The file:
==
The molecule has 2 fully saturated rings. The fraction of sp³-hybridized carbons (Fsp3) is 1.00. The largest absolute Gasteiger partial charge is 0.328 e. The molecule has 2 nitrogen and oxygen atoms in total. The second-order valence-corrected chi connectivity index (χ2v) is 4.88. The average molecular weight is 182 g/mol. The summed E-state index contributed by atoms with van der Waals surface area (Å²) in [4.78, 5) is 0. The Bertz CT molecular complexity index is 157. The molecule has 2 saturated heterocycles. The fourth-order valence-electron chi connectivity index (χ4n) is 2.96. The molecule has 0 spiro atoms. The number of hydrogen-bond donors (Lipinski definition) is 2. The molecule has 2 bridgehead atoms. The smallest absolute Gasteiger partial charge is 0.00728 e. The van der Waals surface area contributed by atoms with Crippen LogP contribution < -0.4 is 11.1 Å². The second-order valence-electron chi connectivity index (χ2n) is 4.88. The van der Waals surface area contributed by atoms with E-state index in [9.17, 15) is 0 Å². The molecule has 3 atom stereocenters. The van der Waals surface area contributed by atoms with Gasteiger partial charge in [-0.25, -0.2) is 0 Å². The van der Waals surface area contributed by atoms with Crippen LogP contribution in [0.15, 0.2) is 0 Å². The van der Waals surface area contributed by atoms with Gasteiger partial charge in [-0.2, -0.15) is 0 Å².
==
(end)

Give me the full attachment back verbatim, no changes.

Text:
The molecule has 2 fully saturated rings. The fraction of sp³-hybridized carbons (Fsp3) is 1.00. The largest absolute Gasteiger partial charge is 0.328 e. The molecule has 2 nitrogen and oxygen atoms in total. The second-order valence-corrected chi connectivity index (χ2v) is 4.88. The average molecular weight is 182 g/mol. The summed E-state index contributed by atoms with van der Waals surface area (Å²) in [4.78, 5) is 0. The Bertz CT molecular complexity index is 157. The molecule has 2 saturated heterocycles. The fourth-order valence-electron chi connectivity index (χ4n) is 2.96. The molecule has 0 spiro atoms. The number of hydrogen-bond donors (Lipinski definition) is 2. The molecule has 2 bridgehead atoms. The smallest absolute Gasteiger partial charge is 0.00728 e. The van der Waals surface area contributed by atoms with Crippen LogP contribution < -0.4 is 11.1 Å². The second-order valence-electron chi connectivity index (χ2n) is 4.88. The van der Waals surface area contributed by atoms with E-state index in [9.17, 15) is 0 Å². The molecule has 3 atom stereocenters. The van der Waals surface area contributed by atoms with Gasteiger partial charge in [-0.25, -0.2) is 0 Å². The van der Waals surface area contributed by atoms with Crippen LogP contribution in [0.15, 0.2) is 0 Å². The van der Waals surface area contributed by atoms with Gasteiger partial charge in [-0.2, -0.15) is 0 Å².